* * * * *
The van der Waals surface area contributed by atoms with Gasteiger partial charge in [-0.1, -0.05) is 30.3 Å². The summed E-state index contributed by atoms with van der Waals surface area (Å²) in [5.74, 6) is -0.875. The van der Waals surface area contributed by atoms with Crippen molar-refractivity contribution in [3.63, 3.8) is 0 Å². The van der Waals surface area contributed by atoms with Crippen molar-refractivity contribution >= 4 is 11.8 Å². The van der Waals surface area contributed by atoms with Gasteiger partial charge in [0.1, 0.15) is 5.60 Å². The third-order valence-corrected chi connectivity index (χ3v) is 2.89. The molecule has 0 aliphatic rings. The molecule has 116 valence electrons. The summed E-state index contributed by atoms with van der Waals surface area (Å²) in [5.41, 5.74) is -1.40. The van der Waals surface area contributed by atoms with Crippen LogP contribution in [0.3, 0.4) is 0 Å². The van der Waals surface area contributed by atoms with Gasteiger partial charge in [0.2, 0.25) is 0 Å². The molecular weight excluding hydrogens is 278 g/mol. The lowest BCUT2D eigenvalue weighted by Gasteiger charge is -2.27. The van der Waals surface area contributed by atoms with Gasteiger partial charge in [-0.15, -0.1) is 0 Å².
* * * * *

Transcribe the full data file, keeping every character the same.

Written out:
The van der Waals surface area contributed by atoms with Gasteiger partial charge in [-0.1, -0.05) is 30.3 Å². The summed E-state index contributed by atoms with van der Waals surface area (Å²) in [5.74, 6) is -0.875. The van der Waals surface area contributed by atoms with Crippen molar-refractivity contribution in [3.63, 3.8) is 0 Å². The van der Waals surface area contributed by atoms with Crippen molar-refractivity contribution >= 4 is 11.8 Å². The van der Waals surface area contributed by atoms with Gasteiger partial charge in [0.1, 0.15) is 5.60 Å². The third-order valence-corrected chi connectivity index (χ3v) is 2.89. The molecule has 0 aliphatic rings. The molecule has 116 valence electrons. The summed E-state index contributed by atoms with van der Waals surface area (Å²) in [5.41, 5.74) is -1.40. The van der Waals surface area contributed by atoms with Crippen LogP contribution in [0.3, 0.4) is 0 Å². The van der Waals surface area contributed by atoms with Gasteiger partial charge in [0.2, 0.25) is 0 Å². The molecular weight excluding hydrogens is 278 g/mol. The lowest BCUT2D eigenvalue weighted by Gasteiger charge is -2.27. The van der Waals surface area contributed by atoms with Gasteiger partial charge in [-0.15, -0.1) is 0 Å².